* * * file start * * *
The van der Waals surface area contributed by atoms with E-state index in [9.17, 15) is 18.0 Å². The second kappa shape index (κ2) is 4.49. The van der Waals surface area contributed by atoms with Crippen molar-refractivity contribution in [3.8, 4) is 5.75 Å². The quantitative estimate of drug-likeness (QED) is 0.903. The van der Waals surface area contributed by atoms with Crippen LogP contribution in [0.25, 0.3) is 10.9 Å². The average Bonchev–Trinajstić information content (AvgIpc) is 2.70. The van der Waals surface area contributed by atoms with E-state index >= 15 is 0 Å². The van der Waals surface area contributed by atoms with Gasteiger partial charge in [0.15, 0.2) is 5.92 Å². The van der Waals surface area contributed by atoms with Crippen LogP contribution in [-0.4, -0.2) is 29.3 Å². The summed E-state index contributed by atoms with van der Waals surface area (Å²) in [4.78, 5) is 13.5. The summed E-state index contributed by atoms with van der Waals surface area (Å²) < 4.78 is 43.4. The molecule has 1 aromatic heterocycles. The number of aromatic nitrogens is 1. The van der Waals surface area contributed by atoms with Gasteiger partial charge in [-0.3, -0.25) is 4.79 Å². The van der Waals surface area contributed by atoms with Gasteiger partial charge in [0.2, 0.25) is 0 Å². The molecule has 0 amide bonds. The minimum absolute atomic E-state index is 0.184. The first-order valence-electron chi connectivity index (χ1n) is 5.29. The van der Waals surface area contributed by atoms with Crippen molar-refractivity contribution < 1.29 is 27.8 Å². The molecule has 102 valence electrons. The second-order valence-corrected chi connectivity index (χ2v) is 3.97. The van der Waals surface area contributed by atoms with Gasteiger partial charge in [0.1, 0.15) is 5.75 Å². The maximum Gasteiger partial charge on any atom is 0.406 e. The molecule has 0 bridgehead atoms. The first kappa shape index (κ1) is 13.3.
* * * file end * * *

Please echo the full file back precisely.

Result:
The van der Waals surface area contributed by atoms with E-state index in [9.17, 15) is 18.0 Å². The second kappa shape index (κ2) is 4.49. The van der Waals surface area contributed by atoms with Crippen molar-refractivity contribution in [3.8, 4) is 5.75 Å². The quantitative estimate of drug-likeness (QED) is 0.903. The van der Waals surface area contributed by atoms with Crippen LogP contribution in [0.25, 0.3) is 10.9 Å². The average Bonchev–Trinajstić information content (AvgIpc) is 2.70. The van der Waals surface area contributed by atoms with E-state index >= 15 is 0 Å². The van der Waals surface area contributed by atoms with Gasteiger partial charge in [0.15, 0.2) is 5.92 Å². The van der Waals surface area contributed by atoms with Crippen LogP contribution in [-0.4, -0.2) is 29.3 Å². The summed E-state index contributed by atoms with van der Waals surface area (Å²) in [4.78, 5) is 13.5. The summed E-state index contributed by atoms with van der Waals surface area (Å²) < 4.78 is 43.4. The molecule has 1 aromatic heterocycles. The number of aromatic nitrogens is 1. The van der Waals surface area contributed by atoms with Gasteiger partial charge in [-0.3, -0.25) is 4.79 Å². The van der Waals surface area contributed by atoms with Gasteiger partial charge in [0.2, 0.25) is 0 Å². The molecule has 0 amide bonds. The minimum absolute atomic E-state index is 0.184. The first-order valence-electron chi connectivity index (χ1n) is 5.29. The van der Waals surface area contributed by atoms with Crippen molar-refractivity contribution < 1.29 is 27.8 Å². The molecule has 102 valence electrons. The second-order valence-corrected chi connectivity index (χ2v) is 3.97. The van der Waals surface area contributed by atoms with Gasteiger partial charge in [0.1, 0.15) is 5.75 Å². The maximum Gasteiger partial charge on any atom is 0.406 e. The molecule has 0 bridgehead atoms. The first kappa shape index (κ1) is 13.3.